Family therapy can help children with all sorts of problems--ADHD, depression, disruptive behavior, bullying, fears, and anxiety issues (like school phobia and OCD). It can be a safe and very effective alternative when parents do not want to go the route of psychiatric diagnosis and medication for their child. There is a chapter on how parents can find the right family therapist for your family in my new paperback, Pills are not for Preschoolers: A Drug-free Approach for Troubled Kids.
Just as you would take time to become an informed consumer before buying a new car or a new computer, you will need to put some time and effort into choosing the right therapist for your family. And the time you put in will be well spent.
A good place to start is with your pediatrician. Ask if she can recommend a family therapist who has been successful in treating problems like the one your child is having. Also ask other people whom you trust for recommendations. Your child’s teacher or school counselor may be able to give you a recommendation as well. Your health insurance company may be another good source.
When you have a few names, I suggest that you ask the following seven questions. Therapists should be willing to answer at least two or three of these questions in an initial phone conversation. You may have to schedule a brief introductory session to get answers to all of them.
1.How long have you been in practice as a family therapist? Look for someone who has been practicing as a family therapist for at least five years.
2.Do you ever see children and parents together in the same room? The answer to this should be “yes.”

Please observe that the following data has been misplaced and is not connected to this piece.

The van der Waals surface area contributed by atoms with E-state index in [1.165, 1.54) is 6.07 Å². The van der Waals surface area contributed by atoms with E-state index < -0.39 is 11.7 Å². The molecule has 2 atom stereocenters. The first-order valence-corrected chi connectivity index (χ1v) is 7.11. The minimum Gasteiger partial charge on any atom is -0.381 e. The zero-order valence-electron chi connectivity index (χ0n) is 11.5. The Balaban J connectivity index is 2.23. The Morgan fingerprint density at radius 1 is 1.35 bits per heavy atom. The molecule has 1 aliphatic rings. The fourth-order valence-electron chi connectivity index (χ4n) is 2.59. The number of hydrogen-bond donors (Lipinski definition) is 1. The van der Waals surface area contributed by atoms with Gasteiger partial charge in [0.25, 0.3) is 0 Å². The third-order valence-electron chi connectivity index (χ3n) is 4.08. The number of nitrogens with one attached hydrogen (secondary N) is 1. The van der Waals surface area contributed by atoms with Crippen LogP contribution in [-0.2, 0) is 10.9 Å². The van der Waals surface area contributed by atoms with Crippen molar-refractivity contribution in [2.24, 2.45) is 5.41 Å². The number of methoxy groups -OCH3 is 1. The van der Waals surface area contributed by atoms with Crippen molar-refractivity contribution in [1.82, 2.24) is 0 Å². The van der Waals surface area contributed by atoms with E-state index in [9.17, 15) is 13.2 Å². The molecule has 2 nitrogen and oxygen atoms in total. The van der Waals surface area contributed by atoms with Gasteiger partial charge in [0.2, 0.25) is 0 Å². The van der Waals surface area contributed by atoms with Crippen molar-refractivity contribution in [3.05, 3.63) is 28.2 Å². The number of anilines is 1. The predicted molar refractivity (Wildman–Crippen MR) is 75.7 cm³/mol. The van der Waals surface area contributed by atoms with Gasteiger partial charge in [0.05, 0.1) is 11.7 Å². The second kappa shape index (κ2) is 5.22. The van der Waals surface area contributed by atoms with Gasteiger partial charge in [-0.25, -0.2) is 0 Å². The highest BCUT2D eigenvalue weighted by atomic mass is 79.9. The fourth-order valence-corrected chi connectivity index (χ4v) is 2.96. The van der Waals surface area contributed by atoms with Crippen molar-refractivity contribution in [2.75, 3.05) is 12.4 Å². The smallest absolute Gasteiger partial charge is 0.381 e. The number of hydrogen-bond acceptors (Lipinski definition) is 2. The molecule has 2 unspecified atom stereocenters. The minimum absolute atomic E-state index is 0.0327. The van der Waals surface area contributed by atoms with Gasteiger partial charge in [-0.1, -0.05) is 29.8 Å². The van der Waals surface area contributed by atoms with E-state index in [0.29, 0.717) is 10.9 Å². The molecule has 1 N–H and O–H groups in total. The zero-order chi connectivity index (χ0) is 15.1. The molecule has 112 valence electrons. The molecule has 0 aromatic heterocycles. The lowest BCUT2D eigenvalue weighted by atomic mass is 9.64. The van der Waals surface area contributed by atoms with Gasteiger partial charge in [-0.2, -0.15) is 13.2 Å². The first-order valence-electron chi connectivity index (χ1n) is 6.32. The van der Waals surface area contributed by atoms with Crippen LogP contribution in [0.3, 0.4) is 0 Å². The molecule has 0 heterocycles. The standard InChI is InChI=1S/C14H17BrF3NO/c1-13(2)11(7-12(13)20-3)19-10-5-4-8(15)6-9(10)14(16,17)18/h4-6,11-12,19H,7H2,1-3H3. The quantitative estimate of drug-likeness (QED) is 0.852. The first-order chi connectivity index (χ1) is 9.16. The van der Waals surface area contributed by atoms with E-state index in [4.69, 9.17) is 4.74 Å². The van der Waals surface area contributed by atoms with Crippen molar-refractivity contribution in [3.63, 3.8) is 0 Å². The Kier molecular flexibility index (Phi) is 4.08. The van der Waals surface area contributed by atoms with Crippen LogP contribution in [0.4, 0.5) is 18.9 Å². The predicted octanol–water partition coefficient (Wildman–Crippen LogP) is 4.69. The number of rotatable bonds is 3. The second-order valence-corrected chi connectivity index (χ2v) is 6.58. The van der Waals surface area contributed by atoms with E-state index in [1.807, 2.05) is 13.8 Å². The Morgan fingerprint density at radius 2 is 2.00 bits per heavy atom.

3.Have you successfully treated children with the type of problem my child is having? What is your success rate with this kind of problem?
4.Do you approach children’s problems from a family systems point of view? If so, did you have supervision or training in this approach specifically? The answer to these questions should optimally be “yes.” If the therapist has had supervision at a family therapy training institute, this is a big plus. If at all possible, find a therapist who has supplemented her academic training with postgraduate private training in family therapy by attending workshops, seminars, or conferences conducted by master family therapists.
5.Do you see a child’s problem as an individual problem or a social context problem? The answer should be that the therapist takes the social context or interpersonal environment of the child into account.
6.Do you ever consult with a child’s teacher, school counselor, or other family members? The answer to this question should be “yes.” A good family therapist will explore all the social contexts that may be affecting your child.
7.How soon will I see improvement in my child? Of course, it’s difficult to predict exactly how many sessions it will take to see improvement, especially if the child has had a problem for a long time. But with a competent therapist, you should expect to see some minimal improvement after four or five sessions of family therapy.
If a therapist talks about a “diagnosis” for your child in your initial conversation or in the first session, this is a red flag. You do not want a therapist who is interested in diagnosing or labeling your child and finding more symptoms that warrant that label. You want someone who will do what it takes to solve your child’s problem. You also want a therapist who actively talks to you and offers good advice or concrete techniques to help your child, not someone who sits back and passively listens.
Pills are not for Preschoolers is forthcoming in paperback from W. W. Norton & Company on August 27, 2012.
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